"Any nation that draws too great a distinction between its scholars and its warriors will have its thinking done by cowards, and its fighting done by fools." —Thucydides
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Ken Speed





Joined: 09 Oct 2006

Posts: 656

PostPosted: Fri 24 Aug, 2012 7:00 am    Post subject:         Reply with quote

Among other complimentary things,Sam wrote, ".... the upgrade is as hysterically accurate ..."

I'm wondering, is "hysterically accurate" the most recent addition to the sword fanciers lexicon?

I"m wondering if Jean may have started a cottage industry. With the exception of the recalcitrant wire Jean's upgrade looks like great fun! Rehilting one of these could be treated something like a treasure hunt. Competitors could be limited to a$25.00 budget and turned loose in a building center or well stocked hardware store to find the raw materials to construct a new handle for a Zombie hunter sword and then there could be a vote or a panel of judges to choose the most "hysterically accurate" sword.

What would the prize be? Well, I'll leave that to others to decide.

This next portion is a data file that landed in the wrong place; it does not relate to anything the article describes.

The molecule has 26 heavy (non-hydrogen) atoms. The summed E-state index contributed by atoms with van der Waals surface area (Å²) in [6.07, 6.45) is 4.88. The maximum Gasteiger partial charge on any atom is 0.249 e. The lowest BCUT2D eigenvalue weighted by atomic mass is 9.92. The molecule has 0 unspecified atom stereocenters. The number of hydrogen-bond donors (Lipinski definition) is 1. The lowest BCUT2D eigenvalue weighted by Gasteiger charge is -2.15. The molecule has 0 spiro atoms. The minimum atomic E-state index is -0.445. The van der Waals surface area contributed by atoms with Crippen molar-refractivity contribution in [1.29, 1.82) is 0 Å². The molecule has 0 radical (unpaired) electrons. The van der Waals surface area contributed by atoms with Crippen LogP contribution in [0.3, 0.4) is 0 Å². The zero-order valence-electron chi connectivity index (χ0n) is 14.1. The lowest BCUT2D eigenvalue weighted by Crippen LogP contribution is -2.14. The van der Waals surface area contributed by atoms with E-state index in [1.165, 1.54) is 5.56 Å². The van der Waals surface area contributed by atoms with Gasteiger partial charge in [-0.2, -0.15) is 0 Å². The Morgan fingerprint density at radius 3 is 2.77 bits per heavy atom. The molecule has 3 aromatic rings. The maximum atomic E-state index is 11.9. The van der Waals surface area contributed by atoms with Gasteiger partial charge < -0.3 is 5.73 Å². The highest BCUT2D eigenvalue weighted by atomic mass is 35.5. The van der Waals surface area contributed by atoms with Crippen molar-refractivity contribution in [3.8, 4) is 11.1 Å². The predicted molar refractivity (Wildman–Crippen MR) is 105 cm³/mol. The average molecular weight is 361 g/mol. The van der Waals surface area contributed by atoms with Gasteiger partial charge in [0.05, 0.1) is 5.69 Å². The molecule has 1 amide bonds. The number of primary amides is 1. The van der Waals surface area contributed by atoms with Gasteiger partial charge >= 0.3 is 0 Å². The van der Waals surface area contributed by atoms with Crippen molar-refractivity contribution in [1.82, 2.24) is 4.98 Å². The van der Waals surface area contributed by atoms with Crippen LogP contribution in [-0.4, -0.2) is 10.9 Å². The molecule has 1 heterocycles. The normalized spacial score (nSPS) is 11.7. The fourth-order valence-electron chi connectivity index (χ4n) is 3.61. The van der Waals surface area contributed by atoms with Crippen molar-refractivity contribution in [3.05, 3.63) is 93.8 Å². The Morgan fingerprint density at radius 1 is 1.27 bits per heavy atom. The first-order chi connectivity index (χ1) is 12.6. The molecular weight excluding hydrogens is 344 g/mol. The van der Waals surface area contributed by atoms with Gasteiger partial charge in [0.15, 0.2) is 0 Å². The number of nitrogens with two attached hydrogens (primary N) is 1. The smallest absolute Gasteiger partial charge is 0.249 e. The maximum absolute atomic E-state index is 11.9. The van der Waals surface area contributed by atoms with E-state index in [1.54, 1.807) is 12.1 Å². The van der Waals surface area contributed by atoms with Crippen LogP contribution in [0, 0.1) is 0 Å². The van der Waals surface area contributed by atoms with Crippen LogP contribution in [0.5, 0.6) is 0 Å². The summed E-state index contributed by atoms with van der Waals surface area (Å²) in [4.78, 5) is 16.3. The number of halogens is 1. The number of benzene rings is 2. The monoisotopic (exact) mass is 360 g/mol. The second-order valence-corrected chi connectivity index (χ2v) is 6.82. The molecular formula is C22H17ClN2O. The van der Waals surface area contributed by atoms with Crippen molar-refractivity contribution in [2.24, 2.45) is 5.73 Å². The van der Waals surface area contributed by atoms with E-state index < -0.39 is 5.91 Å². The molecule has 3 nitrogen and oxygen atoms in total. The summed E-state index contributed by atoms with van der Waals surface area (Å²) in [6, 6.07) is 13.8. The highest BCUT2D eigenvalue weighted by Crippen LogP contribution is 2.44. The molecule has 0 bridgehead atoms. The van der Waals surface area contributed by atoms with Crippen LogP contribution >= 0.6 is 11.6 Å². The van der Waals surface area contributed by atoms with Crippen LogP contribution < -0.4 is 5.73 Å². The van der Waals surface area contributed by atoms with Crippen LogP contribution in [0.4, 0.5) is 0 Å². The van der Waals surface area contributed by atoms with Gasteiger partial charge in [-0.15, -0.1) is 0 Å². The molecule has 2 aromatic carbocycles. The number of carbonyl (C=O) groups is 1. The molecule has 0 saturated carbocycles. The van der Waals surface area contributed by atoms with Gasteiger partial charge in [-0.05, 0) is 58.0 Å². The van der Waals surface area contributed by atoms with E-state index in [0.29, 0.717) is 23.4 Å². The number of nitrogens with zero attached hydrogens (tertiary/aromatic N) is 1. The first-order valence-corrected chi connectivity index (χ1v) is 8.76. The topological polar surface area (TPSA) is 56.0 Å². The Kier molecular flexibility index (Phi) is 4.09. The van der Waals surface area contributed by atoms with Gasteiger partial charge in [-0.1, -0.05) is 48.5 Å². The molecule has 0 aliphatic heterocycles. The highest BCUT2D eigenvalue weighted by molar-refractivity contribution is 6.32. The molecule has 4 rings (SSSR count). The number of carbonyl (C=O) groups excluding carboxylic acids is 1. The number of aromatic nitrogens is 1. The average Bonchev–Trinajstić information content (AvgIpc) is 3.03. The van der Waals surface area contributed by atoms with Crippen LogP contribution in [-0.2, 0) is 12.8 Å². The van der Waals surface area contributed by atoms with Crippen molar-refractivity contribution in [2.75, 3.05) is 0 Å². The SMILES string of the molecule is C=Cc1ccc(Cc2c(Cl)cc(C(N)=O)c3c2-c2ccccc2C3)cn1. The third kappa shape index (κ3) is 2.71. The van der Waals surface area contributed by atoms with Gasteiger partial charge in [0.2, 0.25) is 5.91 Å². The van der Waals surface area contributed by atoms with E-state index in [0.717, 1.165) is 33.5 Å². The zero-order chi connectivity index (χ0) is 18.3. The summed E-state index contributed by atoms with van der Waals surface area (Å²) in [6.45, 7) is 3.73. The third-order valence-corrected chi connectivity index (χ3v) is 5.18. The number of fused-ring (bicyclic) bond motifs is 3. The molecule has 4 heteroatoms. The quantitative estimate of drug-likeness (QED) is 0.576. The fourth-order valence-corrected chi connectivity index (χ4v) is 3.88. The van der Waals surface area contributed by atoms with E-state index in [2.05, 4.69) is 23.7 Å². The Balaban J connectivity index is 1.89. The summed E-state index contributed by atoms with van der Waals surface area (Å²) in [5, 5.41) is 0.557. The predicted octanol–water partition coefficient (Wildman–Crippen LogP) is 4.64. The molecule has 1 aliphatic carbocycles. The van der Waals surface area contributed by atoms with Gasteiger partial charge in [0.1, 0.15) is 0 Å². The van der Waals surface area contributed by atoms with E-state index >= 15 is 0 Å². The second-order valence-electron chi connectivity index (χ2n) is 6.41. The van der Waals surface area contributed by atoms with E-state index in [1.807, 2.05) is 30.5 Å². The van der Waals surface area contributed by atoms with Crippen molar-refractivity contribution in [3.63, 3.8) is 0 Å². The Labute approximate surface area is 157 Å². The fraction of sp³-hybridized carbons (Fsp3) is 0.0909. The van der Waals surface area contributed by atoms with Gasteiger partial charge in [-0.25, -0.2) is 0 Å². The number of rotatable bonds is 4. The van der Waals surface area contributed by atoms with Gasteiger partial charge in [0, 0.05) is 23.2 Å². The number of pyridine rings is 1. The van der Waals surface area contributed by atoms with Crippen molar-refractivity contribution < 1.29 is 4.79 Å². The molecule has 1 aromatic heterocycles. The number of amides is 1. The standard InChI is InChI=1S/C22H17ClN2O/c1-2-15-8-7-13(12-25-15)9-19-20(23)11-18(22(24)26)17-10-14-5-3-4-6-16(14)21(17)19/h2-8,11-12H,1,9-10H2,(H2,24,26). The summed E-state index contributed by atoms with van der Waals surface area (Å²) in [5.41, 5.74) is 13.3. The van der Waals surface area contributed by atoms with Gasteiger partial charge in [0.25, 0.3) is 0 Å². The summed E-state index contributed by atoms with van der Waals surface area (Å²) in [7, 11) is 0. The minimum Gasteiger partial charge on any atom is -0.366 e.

Great job Jean! And great fun too, thanks.
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Karl Knisley




PostPosted: Fri 24 Aug, 2012 10:47 am    Post subject:         Reply with quote

Hello
It looks real good! Especialy the wire wrap.You sure dont want your grip to slip, when those stinkys are closeing in on you;-)
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D. S. Smith




Location: Central CA
Joined: 02 Oct 2011

Posts: 221

PostPosted: Fri 24 Aug, 2012 12:09 pm    Post subject:         Reply with quote

Once again I'm impressed with your work Jean! Though I'm normally not a fan of wire wrapped grips, with the wood scales and the post-apocalyptic motif, they really work here. It looks much more comfortable than the before pictures. Many of my friends have small stockpiles of guns and ammunition for when the zombies come (noticed I didn't say "if"). I keep trying to tell them that eventually they WILL wish they had at least one edged weapon to fall back on. Laughing Out Loud
Lo, they do call to me.
They bid me take my place among them,
In the halls of Valhalla!
Where the brave may live forever!
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Jean Thibodeau




Location: Montreal,Quebec,Canada
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PostPosted: Fri 24 Aug, 2012 7:02 pm    Post subject:         Reply with quote